The World Health Organisation (WHO) on Friday approved emergency use listing for Covovax produced by Serum Institute of India under licence from US-based pharmaceutical company Novavax. Covovax, the ninth anti-COVID vaccine to be granted an emergency use authorization from the global health agency, is still awaiting emergency use authorisation from India’s drug regulator DCGI. Adar Poonawalla, the CEO of Serum Institute of India (SII), hailed the decision as “yet another milestone” in the fight against COVID-19.

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Earlier this week, Poonawalla had said that SII planned to launch Covovax in the next six months, saying the under trial vaccine would offer protection to children down to three years as it had shown excellent data during the trials. Covovax is a protein vaccine, made with an older technology that’s been used for years to produce other kinds of vaccines.

According to WHO, Covovax was assessed under its emergency use listing procedure based on the review of data on quality, safety and efficacy, a risk management plan, programmatic suitability, and manufacturing site inspections carried out by the Drugs Controller General of India (DCGI).

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“The Technical Advisory Group for Emergency Use Listing (TAG-EUL), convened by WHO and made up of experts from around the world, has determined that the vaccine meets WHO standards for protection against COVID-19, that the benefit of the vaccine far outweighs any risks, and that the vaccine can be used globally,” the world health body said in a tweet on Friday.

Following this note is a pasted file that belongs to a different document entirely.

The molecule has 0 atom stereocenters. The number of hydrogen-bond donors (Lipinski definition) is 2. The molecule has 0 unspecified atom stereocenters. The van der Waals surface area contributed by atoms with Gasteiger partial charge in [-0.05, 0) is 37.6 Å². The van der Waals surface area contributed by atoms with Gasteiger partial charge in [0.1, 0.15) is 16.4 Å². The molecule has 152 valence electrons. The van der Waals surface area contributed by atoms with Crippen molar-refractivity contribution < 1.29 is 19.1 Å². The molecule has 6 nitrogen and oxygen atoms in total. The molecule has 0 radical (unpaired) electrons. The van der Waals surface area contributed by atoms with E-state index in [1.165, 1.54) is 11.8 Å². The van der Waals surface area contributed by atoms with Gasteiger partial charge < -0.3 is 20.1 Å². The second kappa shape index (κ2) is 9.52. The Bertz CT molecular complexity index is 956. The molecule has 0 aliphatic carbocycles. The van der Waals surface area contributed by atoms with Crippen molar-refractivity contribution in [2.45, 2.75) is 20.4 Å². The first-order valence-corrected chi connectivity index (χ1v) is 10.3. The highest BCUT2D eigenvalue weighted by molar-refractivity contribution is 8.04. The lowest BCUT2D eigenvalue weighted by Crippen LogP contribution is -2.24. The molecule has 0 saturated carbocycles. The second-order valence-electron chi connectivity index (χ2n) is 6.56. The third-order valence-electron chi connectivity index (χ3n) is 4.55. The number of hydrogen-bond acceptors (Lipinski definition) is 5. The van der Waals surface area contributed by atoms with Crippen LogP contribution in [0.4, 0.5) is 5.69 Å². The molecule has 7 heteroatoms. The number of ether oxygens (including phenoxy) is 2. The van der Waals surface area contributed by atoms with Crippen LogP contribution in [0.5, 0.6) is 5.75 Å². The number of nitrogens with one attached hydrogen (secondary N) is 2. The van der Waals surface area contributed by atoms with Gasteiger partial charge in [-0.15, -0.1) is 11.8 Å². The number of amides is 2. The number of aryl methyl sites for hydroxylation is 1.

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Reacting to the development, Poonawalla tweeted, “This is yet another milestone in our fight against COVID-19, Covovax is now WHO approved for emergency use, showing excellent safety and efficacy. Thank you all for a great collaboration…” He tagged Novavax, WHO, Gavi, the Vaccine Alliance, its CEO Seth Berkley and the Gates Foundation to his tweet.

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Poonawalla had asserted that there was enough data to show that Covovax would work and protect children against COVID-19.

“This listing aims to increase access particularly in lower-income countries, 41 of which have still not been able to vaccinate 10% of their populations, while 98 countries have not reached 40%,” said Dr. Mariangela Simao, WHO Assistant-Director General for access to medicines and health products.

(With AP and PTI inputs)